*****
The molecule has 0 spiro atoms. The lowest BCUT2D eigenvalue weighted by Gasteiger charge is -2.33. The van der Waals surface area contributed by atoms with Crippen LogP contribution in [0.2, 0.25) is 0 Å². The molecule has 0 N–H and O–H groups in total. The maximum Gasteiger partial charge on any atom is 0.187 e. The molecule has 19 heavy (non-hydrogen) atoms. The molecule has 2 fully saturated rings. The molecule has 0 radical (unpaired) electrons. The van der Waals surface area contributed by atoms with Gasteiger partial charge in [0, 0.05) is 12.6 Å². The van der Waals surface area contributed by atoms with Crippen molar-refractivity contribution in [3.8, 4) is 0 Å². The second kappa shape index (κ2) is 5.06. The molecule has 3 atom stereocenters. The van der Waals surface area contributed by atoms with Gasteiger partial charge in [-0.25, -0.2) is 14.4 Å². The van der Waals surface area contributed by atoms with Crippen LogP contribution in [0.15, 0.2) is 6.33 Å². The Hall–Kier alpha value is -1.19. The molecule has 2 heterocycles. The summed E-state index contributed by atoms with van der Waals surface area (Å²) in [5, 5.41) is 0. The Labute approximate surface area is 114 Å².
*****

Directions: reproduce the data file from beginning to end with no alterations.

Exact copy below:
The molecule has 0 spiro atoms. The lowest BCUT2D eigenvalue weighted by Gasteiger charge is -2.33. The van der Waals surface area contributed by atoms with Crippen LogP contribution in [0.2, 0.25) is 0 Å². The molecule has 0 N–H and O–H groups in total. The maximum Gasteiger partial charge on any atom is 0.187 e. The molecule has 19 heavy (non-hydrogen) atoms. The molecule has 2 fully saturated rings. The molecule has 0 radical (unpaired) electrons. The van der Waals surface area contributed by atoms with Gasteiger partial charge in [0, 0.05) is 12.6 Å². The van der Waals surface area contributed by atoms with Crippen molar-refractivity contribution in [3.8, 4) is 0 Å². The second kappa shape index (κ2) is 5.06. The molecule has 3 atom stereocenters. The van der Waals surface area contributed by atoms with Gasteiger partial charge in [-0.25, -0.2) is 14.4 Å². The van der Waals surface area contributed by atoms with Crippen LogP contribution in [0.15, 0.2) is 6.33 Å². The Hall–Kier alpha value is -1.19. The molecule has 2 heterocycles. The summed E-state index contributed by atoms with van der Waals surface area (Å²) in [5, 5.41) is 0. The Labute approximate surface area is 114 Å².